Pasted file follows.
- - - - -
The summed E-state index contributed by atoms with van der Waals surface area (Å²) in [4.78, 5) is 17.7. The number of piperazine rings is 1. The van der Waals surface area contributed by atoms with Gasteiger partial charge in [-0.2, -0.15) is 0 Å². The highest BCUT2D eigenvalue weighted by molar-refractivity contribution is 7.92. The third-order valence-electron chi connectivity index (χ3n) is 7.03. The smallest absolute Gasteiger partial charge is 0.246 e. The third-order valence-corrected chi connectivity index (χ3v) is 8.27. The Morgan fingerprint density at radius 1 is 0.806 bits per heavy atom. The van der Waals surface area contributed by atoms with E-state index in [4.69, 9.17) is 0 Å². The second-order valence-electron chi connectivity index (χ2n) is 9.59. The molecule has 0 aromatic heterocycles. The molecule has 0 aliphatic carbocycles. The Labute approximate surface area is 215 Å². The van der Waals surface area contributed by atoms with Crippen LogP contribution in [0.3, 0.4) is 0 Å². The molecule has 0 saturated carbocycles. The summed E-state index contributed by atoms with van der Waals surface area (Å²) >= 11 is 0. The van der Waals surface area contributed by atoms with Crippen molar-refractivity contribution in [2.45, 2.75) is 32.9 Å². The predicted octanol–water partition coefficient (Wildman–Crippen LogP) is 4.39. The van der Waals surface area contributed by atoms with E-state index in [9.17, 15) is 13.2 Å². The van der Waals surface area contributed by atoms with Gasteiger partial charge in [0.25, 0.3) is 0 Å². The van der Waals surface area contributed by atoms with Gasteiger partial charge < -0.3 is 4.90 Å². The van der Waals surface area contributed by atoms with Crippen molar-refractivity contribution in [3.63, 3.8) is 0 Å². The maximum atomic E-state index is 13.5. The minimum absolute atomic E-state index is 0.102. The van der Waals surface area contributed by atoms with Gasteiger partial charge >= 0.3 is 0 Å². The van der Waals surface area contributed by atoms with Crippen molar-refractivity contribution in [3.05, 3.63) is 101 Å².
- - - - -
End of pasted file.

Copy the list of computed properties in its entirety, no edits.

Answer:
The summed E-state index contributed by atoms with van der Waals surface area (Å²) in [4.78, 5) is 17.7. The number of piperazine rings is 1. The van der Waals surface area contributed by atoms with Gasteiger partial charge in [-0.2, -0.15) is 0 Å². The highest BCUT2D eigenvalue weighted by molar-refractivity contribution is 7.92. The third-order valence-electron chi connectivity index (χ3n) is 7.03. The smallest absolute Gasteiger partial charge is 0.246 e. The third-order valence-corrected chi connectivity index (χ3v) is 8.27. The Morgan fingerprint density at radius 1 is 0.806 bits per heavy atom. The van der Waals surface area contributed by atoms with E-state index in [4.69, 9.17) is 0 Å². The second-order valence-electron chi connectivity index (χ2n) is 9.59. The molecule has 0 aromatic heterocycles. The molecule has 0 aliphatic carbocycles. The Labute approximate surface area is 215 Å². The van der Waals surface area contributed by atoms with Crippen LogP contribution in [0.3, 0.4) is 0 Å². The molecule has 0 saturated carbocycles. The summed E-state index contributed by atoms with van der Waals surface area (Å²) >= 11 is 0. The van der Waals surface area contributed by atoms with Crippen molar-refractivity contribution in [2.45, 2.75) is 32.9 Å². The predicted octanol–water partition coefficient (Wildman–Crippen LogP) is 4.39. The van der Waals surface area contributed by atoms with E-state index in [9.17, 15) is 13.2 Å². The van der Waals surface area contributed by atoms with Gasteiger partial charge in [0.25, 0.3) is 0 Å². The van der Waals surface area contributed by atoms with Gasteiger partial charge < -0.3 is 4.90 Å². The van der Waals surface area contributed by atoms with Crippen molar-refractivity contribution in [3.63, 3.8) is 0 Å². The maximum atomic E-state index is 13.5. The minimum absolute atomic E-state index is 0.102. The van der Waals surface area contributed by atoms with Gasteiger partial charge >= 0.3 is 0 Å². The van der Waals surface area contributed by atoms with Crippen molar-refractivity contribution in [3.05, 3.63) is 101 Å².